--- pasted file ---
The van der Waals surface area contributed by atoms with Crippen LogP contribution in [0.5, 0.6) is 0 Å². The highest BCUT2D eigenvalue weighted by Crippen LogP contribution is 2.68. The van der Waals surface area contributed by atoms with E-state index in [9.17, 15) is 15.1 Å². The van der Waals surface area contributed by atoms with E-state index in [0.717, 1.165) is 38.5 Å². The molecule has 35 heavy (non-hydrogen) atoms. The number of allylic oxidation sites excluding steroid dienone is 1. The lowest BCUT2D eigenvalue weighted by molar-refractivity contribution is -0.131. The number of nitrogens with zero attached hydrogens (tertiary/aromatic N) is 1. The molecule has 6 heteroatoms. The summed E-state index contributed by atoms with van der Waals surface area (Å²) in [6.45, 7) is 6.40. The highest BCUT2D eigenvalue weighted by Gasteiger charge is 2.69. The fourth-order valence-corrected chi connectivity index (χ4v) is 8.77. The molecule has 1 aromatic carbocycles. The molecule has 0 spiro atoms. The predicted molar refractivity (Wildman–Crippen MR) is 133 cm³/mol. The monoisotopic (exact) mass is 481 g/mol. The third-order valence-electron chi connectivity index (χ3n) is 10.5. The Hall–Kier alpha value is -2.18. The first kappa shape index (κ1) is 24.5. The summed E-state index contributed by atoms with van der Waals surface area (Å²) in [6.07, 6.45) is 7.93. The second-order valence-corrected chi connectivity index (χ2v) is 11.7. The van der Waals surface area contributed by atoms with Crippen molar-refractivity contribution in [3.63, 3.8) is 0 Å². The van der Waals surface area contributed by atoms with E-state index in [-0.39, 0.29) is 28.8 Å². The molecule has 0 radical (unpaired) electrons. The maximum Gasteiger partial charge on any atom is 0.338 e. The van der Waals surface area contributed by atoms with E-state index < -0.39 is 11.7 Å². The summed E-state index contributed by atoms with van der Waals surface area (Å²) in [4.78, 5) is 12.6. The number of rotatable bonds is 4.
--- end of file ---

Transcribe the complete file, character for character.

The van der Waals surface area contributed by atoms with Crippen LogP contribution in [0.5, 0.6) is 0 Å². The highest BCUT2D eigenvalue weighted by Crippen LogP contribution is 2.68. The van der Waals surface area contributed by atoms with E-state index in [9.17, 15) is 15.1 Å². The van der Waals surface area contributed by atoms with E-state index in [0.717, 1.165) is 38.5 Å². The molecule has 35 heavy (non-hydrogen) atoms. The number of allylic oxidation sites excluding steroid dienone is 1. The lowest BCUT2D eigenvalue weighted by molar-refractivity contribution is -0.131. The number of nitrogens with zero attached hydrogens (tertiary/aromatic N) is 1. The molecule has 6 heteroatoms. The summed E-state index contributed by atoms with van der Waals surface area (Å²) in [6.45, 7) is 6.40. The highest BCUT2D eigenvalue weighted by Gasteiger charge is 2.69. The fourth-order valence-corrected chi connectivity index (χ4v) is 8.77. The molecule has 1 aromatic carbocycles. The molecule has 0 spiro atoms. The predicted molar refractivity (Wildman–Crippen MR) is 133 cm³/mol. The monoisotopic (exact) mass is 481 g/mol. The third-order valence-electron chi connectivity index (χ3n) is 10.5. The Hall–Kier alpha value is -2.18. The first kappa shape index (κ1) is 24.5. The summed E-state index contributed by atoms with van der Waals surface area (Å²) in [6.07, 6.45) is 7.93. The second-order valence-corrected chi connectivity index (χ2v) is 11.7. The van der Waals surface area contributed by atoms with Crippen molar-refractivity contribution in [3.63, 3.8) is 0 Å². The van der Waals surface area contributed by atoms with E-state index in [-0.39, 0.29) is 28.8 Å². The molecule has 0 radical (unpaired) electrons. The maximum Gasteiger partial charge on any atom is 0.338 e. The van der Waals surface area contributed by atoms with E-state index < -0.39 is 11.7 Å². The summed E-state index contributed by atoms with van der Waals surface area (Å²) in [4.78, 5) is 12.6. The number of rotatable bonds is 4.